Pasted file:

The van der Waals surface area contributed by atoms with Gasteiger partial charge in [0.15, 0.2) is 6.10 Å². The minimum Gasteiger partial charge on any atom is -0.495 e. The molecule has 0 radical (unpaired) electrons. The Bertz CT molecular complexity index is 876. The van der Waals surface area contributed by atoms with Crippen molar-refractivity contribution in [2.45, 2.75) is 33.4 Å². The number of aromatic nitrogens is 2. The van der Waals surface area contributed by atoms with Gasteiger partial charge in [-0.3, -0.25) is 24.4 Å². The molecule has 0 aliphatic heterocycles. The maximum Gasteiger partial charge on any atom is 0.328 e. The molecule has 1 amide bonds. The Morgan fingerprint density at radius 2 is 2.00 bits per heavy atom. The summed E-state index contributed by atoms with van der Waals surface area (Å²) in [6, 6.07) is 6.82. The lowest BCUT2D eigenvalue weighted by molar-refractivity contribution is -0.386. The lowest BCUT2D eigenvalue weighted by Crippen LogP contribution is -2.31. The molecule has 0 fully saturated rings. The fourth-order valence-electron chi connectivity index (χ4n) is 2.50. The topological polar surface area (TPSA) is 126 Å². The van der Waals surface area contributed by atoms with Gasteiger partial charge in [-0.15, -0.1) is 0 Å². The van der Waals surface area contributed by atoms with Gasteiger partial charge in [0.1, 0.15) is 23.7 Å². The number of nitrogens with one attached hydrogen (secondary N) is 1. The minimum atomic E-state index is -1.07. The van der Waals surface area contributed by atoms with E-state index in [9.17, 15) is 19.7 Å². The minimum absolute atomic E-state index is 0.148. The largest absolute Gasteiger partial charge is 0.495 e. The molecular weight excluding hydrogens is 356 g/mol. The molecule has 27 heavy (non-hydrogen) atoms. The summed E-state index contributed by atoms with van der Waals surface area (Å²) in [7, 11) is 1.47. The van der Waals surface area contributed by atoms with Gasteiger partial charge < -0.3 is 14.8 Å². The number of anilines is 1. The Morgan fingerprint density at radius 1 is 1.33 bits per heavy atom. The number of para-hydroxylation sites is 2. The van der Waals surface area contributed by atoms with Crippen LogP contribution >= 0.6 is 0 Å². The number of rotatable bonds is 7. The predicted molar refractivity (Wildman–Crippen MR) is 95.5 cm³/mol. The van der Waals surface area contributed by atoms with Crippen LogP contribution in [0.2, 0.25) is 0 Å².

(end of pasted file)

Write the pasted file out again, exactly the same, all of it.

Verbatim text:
The van der Waals surface area contributed by atoms with Gasteiger partial charge in [0.15, 0.2) is 6.10 Å². The minimum Gasteiger partial charge on any atom is -0.495 e. The molecule has 0 radical (unpaired) electrons. The Bertz CT molecular complexity index is 876. The van der Waals surface area contributed by atoms with Crippen molar-refractivity contribution in [2.45, 2.75) is 33.4 Å². The number of aromatic nitrogens is 2. The van der Waals surface area contributed by atoms with Gasteiger partial charge in [-0.3, -0.25) is 24.4 Å². The molecule has 0 aliphatic heterocycles. The maximum Gasteiger partial charge on any atom is 0.328 e. The molecule has 1 amide bonds. The Morgan fingerprint density at radius 2 is 2.00 bits per heavy atom. The summed E-state index contributed by atoms with van der Waals surface area (Å²) in [6, 6.07) is 6.82. The lowest BCUT2D eigenvalue weighted by molar-refractivity contribution is -0.386. The lowest BCUT2D eigenvalue weighted by Crippen LogP contribution is -2.31. The molecule has 0 fully saturated rings. The fourth-order valence-electron chi connectivity index (χ4n) is 2.50. The topological polar surface area (TPSA) is 126 Å². The van der Waals surface area contributed by atoms with Gasteiger partial charge in [-0.15, -0.1) is 0 Å². The van der Waals surface area contributed by atoms with Gasteiger partial charge in [0.1, 0.15) is 23.7 Å². The number of nitrogens with one attached hydrogen (secondary N) is 1. The minimum atomic E-state index is -1.07. The van der Waals surface area contributed by atoms with E-state index in [9.17, 15) is 19.7 Å². The minimum absolute atomic E-state index is 0.148. The largest absolute Gasteiger partial charge is 0.495 e. The molecular weight excluding hydrogens is 356 g/mol. The molecule has 27 heavy (non-hydrogen) atoms. The summed E-state index contributed by atoms with van der Waals surface area (Å²) in [7, 11) is 1.47. The van der Waals surface area contributed by atoms with Gasteiger partial charge < -0.3 is 14.8 Å². The number of anilines is 1. The Morgan fingerprint density at radius 1 is 1.33 bits per heavy atom. The number of para-hydroxylation sites is 2. The van der Waals surface area contributed by atoms with Crippen LogP contribution >= 0.6 is 0 Å². The number of rotatable bonds is 7. The predicted molar refractivity (Wildman–Crippen MR) is 95.5 cm³/mol. The van der Waals surface area contributed by atoms with Crippen LogP contribution in [0.2, 0.25) is 0 Å².